Chairman and CEO, WL Ross & Co
I recently overheard two men arguing about who was better off. One boasted about his new car, the other about a plasma TV and so on, until one proclaimed, "I am better off because I owe more than you are worth." The second man conceded defeat. This anecdote summarizes the mortgage bubble. Americans spent more than they earned in 2005 and 2006 and borrowed the difference. The federal government did the same. Everyone secretly feared this was unsound but wanted immediate gratification, so there was applause for talking heads who said global liquidity would make these borrowings safe. Alan Greenspan went so far as to suggest that people take out adjustable-rate mortgages.
Liquidity, however, is not about physical cash; it is mainly a psychological state. Subprime problems have consumed only trivial amounts of global cash but already have burst bubbles by shocking lenders. Clever financial engineering effectively had convinced lenders to ignore risk, and not just in subprime. A major hedge fund participated in a loan to one of our companies, but sent no one to a due diligence meeting. So I called the senior partner to thank him and tell him about the non-attendance. He responded, "I know. For a $10 million commitment, it wasn't worth going to a meeting."
When subprime issues first surfaced this spring, many major institutions said they had none, but recent quarterly write-offs show they did. They weren't lying; they just didn't know what they had. Their embarrassment has brought risk control back into vogue. It was always silly to lend to weak credits at discounted interest rates, and without documenting income and balance sheets and without appraisals. No amount of model building should have enabled Wall Street to take $100 of such paper and alchemize it into securities sold for $103. Models inherently assume a future similar to the past and therefore they fail when multiple standard deviations occur. Subprime models also did not capture ever more lax credit standards nor that real estate might suffer severe and protracted price declines, again proving that the two most dangerous words in Wall Street vocabulary are "financial engineering."
Now that we have identified the cause of the disease, how severe and how contagious is it? The present $200 billion of delinquencies will grow to $400 billion or $500 billion next year because $570 billion more low, teaser-rate mortgages will reset to market and consume more than 50% of the borrowers' income. Therefore most of the loans will be foreclosed or restructured. Probably 1.5 million to two million families will lose their homes. Meanwhile, few lenders will put mortgages on the foreclosed houses, so the prices will plummet. Despite these tragedies, total losses will probably be less than 1% of household wealth and only 2% to 3% of one year's GDP, so this is not Armageddon. However, even prime jumbo mortgages will be more expensive and more difficult to obtain.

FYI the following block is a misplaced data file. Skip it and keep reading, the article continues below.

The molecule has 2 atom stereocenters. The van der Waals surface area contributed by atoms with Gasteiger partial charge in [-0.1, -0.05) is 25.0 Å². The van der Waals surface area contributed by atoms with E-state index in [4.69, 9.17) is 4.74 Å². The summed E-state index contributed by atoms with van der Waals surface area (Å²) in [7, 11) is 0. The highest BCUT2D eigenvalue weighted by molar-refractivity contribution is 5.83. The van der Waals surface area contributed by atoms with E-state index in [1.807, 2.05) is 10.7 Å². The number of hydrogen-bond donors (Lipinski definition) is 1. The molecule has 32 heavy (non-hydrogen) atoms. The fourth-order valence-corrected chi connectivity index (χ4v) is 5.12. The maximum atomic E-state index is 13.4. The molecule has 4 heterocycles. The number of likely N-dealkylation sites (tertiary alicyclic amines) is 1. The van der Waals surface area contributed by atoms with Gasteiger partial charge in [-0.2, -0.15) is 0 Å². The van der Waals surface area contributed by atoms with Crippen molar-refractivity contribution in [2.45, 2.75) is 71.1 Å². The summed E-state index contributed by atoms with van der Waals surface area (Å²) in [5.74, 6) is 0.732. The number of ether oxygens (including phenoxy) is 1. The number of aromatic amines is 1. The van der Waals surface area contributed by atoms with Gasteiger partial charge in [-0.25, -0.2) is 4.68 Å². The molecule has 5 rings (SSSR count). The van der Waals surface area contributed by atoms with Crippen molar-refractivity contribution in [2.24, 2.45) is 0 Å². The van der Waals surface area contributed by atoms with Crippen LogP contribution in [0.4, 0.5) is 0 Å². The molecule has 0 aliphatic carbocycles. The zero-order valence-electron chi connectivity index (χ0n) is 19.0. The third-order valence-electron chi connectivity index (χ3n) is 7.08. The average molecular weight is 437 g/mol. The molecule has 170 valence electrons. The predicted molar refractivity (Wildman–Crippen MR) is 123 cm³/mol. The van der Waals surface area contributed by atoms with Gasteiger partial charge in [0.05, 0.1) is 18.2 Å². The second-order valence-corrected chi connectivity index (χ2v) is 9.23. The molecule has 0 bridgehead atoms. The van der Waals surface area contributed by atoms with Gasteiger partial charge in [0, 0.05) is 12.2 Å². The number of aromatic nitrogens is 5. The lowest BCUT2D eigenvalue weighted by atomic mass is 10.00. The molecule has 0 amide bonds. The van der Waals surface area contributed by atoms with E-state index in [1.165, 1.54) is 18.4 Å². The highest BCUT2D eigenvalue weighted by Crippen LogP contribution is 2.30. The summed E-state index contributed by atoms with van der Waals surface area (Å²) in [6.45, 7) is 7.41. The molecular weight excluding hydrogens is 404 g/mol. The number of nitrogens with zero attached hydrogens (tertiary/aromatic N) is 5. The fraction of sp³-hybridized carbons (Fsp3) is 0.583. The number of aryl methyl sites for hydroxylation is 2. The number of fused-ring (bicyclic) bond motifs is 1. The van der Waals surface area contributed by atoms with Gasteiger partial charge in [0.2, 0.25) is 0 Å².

Similar excesses occurred in corporate debt markets. Leveraged buyouts were financed with few or no restrictive covenants and with some borrowers able to "toggle," or issue more bonds to pay interest in lieu of cash. The debt-to-cash-flow ratio hit record highs, and more than 60% of junk bonds issued are rated B or lower. Only 13% of high-yield issuance proceeds was for capital expenditures for expansion--87% went for sponsor dividends, stock buybacks, LBOs, or refinancings, none of which inherently advance credit worthiness. And this exotic lending paid only 2.5% to 3.0% more interest than Treasury bonds' 5.5%. Therefore investors received only 8% or 8.5% interest on bonds that had a 25% probability of defaulting, the same ignoring of risk as in subprime.
The cause was also the same. Wall Street made $100 of these credits into tranches of securities that sold for $102 or more. Again we had securitization pseudo-alchemy creating fool's gold. The weakest 5% or so of a $2 trillion universe of leveraged loans and high-yield bonds will crater. This is only 1% of GDP, but lending standards will tighten for a while, just as they did after the telecom bubble burst.
Because of this outlook, WL Ross portfolio companies raised $2 billion this year to eliminate outside financing needs. More recently, we provided a modest $50 million debtor-in-possession financing to American Home Mortgage, the tenth-largest subprime lender, as it entered bankruptcy. Ultimately, we will make a major move into mortgages, because lending to weak borrowers makes sense at premium rates with proper due diligence and appraisals. After Japan's real estate bubble burst, we used a similar strategy to rehabilitate Kansai Sawayake Bank. It was earning 17% a year on equity after one year, almost twice the return typical of a Japanese bank.